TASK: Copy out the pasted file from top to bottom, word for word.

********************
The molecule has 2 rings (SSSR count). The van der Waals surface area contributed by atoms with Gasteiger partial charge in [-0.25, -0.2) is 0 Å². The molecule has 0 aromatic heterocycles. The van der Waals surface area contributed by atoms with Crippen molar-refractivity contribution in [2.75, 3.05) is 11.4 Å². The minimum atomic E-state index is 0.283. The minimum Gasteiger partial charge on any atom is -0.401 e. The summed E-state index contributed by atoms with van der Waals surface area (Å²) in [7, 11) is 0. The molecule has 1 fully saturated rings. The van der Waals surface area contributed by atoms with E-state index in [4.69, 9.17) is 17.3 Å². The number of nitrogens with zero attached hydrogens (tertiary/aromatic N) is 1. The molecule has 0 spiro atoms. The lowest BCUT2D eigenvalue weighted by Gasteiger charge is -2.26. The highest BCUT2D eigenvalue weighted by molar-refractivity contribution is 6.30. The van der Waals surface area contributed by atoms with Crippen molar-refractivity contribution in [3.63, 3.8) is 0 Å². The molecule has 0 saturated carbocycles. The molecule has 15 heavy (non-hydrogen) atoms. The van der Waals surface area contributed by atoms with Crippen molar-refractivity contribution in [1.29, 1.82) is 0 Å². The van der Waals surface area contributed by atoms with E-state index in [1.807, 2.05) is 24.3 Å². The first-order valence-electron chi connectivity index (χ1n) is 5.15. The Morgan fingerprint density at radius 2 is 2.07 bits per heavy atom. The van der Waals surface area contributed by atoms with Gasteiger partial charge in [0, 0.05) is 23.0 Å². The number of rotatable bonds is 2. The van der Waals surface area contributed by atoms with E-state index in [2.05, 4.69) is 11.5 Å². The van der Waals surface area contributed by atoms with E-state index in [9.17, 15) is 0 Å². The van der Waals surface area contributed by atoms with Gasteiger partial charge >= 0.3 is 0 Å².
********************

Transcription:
The molecule has 2 rings (SSSR count). The van der Waals surface area contributed by atoms with Gasteiger partial charge in [-0.25, -0.2) is 0 Å². The molecule has 0 aromatic heterocycles. The van der Waals surface area contributed by atoms with Crippen molar-refractivity contribution in [2.75, 3.05) is 11.4 Å². The minimum atomic E-state index is 0.283. The minimum Gasteiger partial charge on any atom is -0.401 e. The summed E-state index contributed by atoms with van der Waals surface area (Å²) in [7, 11) is 0. The molecule has 1 fully saturated rings. The van der Waals surface area contributed by atoms with E-state index in [4.69, 9.17) is 17.3 Å². The number of nitrogens with zero attached hydrogens (tertiary/aromatic N) is 1. The molecule has 0 spiro atoms. The lowest BCUT2D eigenvalue weighted by Gasteiger charge is -2.26. The highest BCUT2D eigenvalue weighted by molar-refractivity contribution is 6.30. The van der Waals surface area contributed by atoms with Crippen molar-refractivity contribution in [3.63, 3.8) is 0 Å². The molecule has 0 saturated carbocycles. The molecule has 15 heavy (non-hydrogen) atoms. The van der Waals surface area contributed by atoms with Crippen molar-refractivity contribution in [1.29, 1.82) is 0 Å². The van der Waals surface area contributed by atoms with E-state index in [1.807, 2.05) is 24.3 Å². The first-order valence-electron chi connectivity index (χ1n) is 5.15. The Morgan fingerprint density at radius 2 is 2.07 bits per heavy atom. The van der Waals surface area contributed by atoms with Gasteiger partial charge in [0, 0.05) is 23.0 Å². The number of rotatable bonds is 2. The van der Waals surface area contributed by atoms with E-state index in [2.05, 4.69) is 11.5 Å². The van der Waals surface area contributed by atoms with E-state index in [9.17, 15) is 0 Å². The van der Waals surface area contributed by atoms with Gasteiger partial charge >= 0.3 is 0 Å².